I purchased a copy of this book back in the spring when it was first released. Anglo-Saxon Community in J.R.R Tolkien’s The Lord of the Rings was written by Dr. Deborah A. Higgins and peppered throughout the book are the beautiful, Anglo-Saxon themed chapter art works by Danielle Storey. The cover illustration, named Riders of Rohan is by reknowned Tolkien artist Ted Nasmith. It is a beautiful book, which only added to my enjoyment of the subject matter. This is only a personal review of a book that I enjoyed reading. For an interview with the author go here. Now, on to the book itself.
There are four specific sections that deal with the meat of the subject and how the content and structure of the Beowulf poem is related to The Lord of the Rings: On Fairy-Stories and Monsters, Tolkien enters the Anglo-Saxon community Through the Mead-Hall Building, The Role of the Lord, Comitatus and Gift-giving in the Mead-Hall, and Lady With a Mead Cup.
On Fairy-stories and Monsters which deals with Tolkien’s use of the great Cauldron of Story, as Higgins puts it, details his inspirations from, Beowulf in particular as it pertains to Anglo-Saxon culture. Tolkien, like many authors, used myth and actual history together to weave his stories, but unlike many other modern authors he understood what was important while others have forgotten them or even deride them – the fantastical elements in a story should be important. Unlike many Beowuld scholars which scoffed at the fantastical elements in the poem and cast the historical elements as the only important things about Beowulf, Higgins shows us that they entirely missed the point. Tolkien especially thought it was true in Beowulf that the historical elements lend credence and a foundation to the story while the fantastical elements were the more important parts and stated that they are actually what was of prime significance. This book in its entirety does especially deal with the text of Beowulf.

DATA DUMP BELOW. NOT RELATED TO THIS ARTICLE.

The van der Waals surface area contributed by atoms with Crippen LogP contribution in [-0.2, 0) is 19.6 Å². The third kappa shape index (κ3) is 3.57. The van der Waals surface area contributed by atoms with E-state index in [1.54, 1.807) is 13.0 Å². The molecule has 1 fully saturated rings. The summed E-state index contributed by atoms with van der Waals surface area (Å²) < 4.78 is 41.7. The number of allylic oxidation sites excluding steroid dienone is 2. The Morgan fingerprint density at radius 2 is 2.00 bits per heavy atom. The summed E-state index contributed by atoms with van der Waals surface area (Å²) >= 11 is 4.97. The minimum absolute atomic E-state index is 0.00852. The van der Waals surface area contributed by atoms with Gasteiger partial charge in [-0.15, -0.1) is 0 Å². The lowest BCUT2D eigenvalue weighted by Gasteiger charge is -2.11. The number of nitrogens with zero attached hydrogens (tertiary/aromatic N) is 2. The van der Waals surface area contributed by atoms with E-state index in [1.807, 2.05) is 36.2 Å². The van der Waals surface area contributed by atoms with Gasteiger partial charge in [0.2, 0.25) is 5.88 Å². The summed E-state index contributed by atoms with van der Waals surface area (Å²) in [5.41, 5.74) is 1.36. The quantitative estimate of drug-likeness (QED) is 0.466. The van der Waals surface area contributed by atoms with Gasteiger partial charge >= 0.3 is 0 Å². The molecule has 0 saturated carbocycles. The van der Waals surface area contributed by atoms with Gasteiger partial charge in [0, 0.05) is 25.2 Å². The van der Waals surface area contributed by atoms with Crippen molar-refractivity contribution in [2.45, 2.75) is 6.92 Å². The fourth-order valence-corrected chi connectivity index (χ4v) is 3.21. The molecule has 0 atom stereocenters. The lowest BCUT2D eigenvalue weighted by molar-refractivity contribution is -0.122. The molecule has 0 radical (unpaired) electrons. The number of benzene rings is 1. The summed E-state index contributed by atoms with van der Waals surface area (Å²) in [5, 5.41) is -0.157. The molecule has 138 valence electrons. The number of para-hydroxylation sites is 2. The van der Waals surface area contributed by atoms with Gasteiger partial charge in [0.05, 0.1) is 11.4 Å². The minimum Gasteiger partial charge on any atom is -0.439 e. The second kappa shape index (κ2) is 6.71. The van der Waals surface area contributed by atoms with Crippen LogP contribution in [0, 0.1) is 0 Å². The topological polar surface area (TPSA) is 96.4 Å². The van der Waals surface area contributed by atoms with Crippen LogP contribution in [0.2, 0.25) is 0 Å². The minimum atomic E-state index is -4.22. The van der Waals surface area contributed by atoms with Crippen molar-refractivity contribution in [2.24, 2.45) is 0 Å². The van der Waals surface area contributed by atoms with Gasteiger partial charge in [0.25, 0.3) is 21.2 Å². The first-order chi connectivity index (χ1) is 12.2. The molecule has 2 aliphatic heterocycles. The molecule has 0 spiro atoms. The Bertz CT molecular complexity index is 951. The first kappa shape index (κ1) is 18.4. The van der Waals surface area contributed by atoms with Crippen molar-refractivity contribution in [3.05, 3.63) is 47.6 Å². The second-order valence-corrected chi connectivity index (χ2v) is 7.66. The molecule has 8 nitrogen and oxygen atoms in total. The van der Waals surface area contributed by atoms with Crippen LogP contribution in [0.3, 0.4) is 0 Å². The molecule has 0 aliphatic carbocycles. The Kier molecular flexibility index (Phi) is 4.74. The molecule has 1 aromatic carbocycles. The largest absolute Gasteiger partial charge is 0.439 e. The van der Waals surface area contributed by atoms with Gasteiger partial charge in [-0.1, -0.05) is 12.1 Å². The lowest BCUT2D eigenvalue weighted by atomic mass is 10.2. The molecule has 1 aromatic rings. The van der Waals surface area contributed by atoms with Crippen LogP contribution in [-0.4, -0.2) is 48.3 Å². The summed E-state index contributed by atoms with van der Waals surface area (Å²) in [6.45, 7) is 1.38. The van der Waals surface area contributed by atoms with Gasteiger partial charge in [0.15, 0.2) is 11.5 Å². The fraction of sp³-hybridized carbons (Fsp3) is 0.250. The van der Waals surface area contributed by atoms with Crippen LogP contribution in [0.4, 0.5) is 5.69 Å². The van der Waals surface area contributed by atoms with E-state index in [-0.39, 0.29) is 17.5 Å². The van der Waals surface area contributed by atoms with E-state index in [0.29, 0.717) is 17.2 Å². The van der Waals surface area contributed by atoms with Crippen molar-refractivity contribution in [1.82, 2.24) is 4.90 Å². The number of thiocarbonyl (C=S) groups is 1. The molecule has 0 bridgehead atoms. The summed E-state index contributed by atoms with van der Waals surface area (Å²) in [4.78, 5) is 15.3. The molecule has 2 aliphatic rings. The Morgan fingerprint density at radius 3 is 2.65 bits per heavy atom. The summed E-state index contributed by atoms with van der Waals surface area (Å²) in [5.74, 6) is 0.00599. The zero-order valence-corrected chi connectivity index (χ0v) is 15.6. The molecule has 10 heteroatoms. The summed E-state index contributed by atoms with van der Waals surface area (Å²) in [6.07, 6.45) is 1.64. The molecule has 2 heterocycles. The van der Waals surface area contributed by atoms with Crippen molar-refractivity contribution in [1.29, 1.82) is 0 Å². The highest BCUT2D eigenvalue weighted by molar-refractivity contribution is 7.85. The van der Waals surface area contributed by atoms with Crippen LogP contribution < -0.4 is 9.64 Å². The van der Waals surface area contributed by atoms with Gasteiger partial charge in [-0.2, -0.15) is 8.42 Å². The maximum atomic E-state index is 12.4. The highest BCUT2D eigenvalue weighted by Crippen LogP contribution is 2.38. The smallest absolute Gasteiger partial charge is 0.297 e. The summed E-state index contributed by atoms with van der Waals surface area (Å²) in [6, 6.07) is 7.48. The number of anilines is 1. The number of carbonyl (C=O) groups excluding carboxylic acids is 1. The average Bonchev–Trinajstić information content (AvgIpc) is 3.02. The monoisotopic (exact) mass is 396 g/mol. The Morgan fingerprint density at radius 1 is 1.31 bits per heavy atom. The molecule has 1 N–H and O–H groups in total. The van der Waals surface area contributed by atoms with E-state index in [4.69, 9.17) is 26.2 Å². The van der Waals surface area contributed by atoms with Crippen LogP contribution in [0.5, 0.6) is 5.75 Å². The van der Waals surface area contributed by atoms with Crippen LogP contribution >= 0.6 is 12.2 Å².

The Mead-Hall Building – This focuses on the Mead-Hall in Anglo-Saxon culture. I’ve learned that through the Beowulf poem we see glimpses of very important aspects of the culture and rituals surrounding the hall. The Mead-Hall was crucial to the strength, closeness of the community and the prestige of its lord. Deborah goes into detail using the Beowulf poem as an example of what Anglo-Saxon society and the building construction of its Mead-hall would have looked like. I am sure many of us remember the beautiful descriptions of Meduseld of Rohan. Well, look no further than Heorot in Beowulf for its inspiration for Heorot was described by the poet as one of the greatest halls to ever be built. Higgins also goes on to explain how Sir Gawain and the Green Knight also is influenced by this important Anglo-Saxon work. In the section The Role of the Lord, Comitatus and Gift-giving she examines Beowulf to illustrate the relationship between Lord or king and his warriors of the hall and goes into great detail into this aspect of the Anglo-Saxon world. She then also in the last section writes about Lady With a Mead Cup. The role of the lady or queen of the Mead-Hall and the passing of the mead cup and all it entails; its significance to her own influence and power in the Hall of her lord.
Higgins helps us to see through studying Beowulf and The Lord of the Rings what Anglo-Saxon society was like and how important certain customs were to the strength of that society. She also helps the reader to see how Tolkien used information and customs found in the poem Beowulf to help construct the cultural richness of The Lord of the Rings. In the LOTR we can see glimpses of Beowulf and Anglo-Saxon society most definitely in Rohan but also in the elven societies, and in Gondor. I thought it was interesting and fitting to look at Tolkien’s work through the Beowulf poem as it is one of the few precious fragments we have of of early Anglo-Saxon society before the Norman invasion. For anyone who is interested in Tolkien scholarship it is an excellent addition to have in one’s library. For a more comprehensive interview done by our member goldberry with the author about the book click this link.
victorialadybug (V. A. Jeffrey) is a fantasy and science fiction author. She also loves music, art, history, cooking, baking, fermenting stuff, comic book movies and nearly anything Tolkien related. Her biggest writing inspirations are Shakespeare, Frank Herbert and, of course, J.R.R. Tolkien.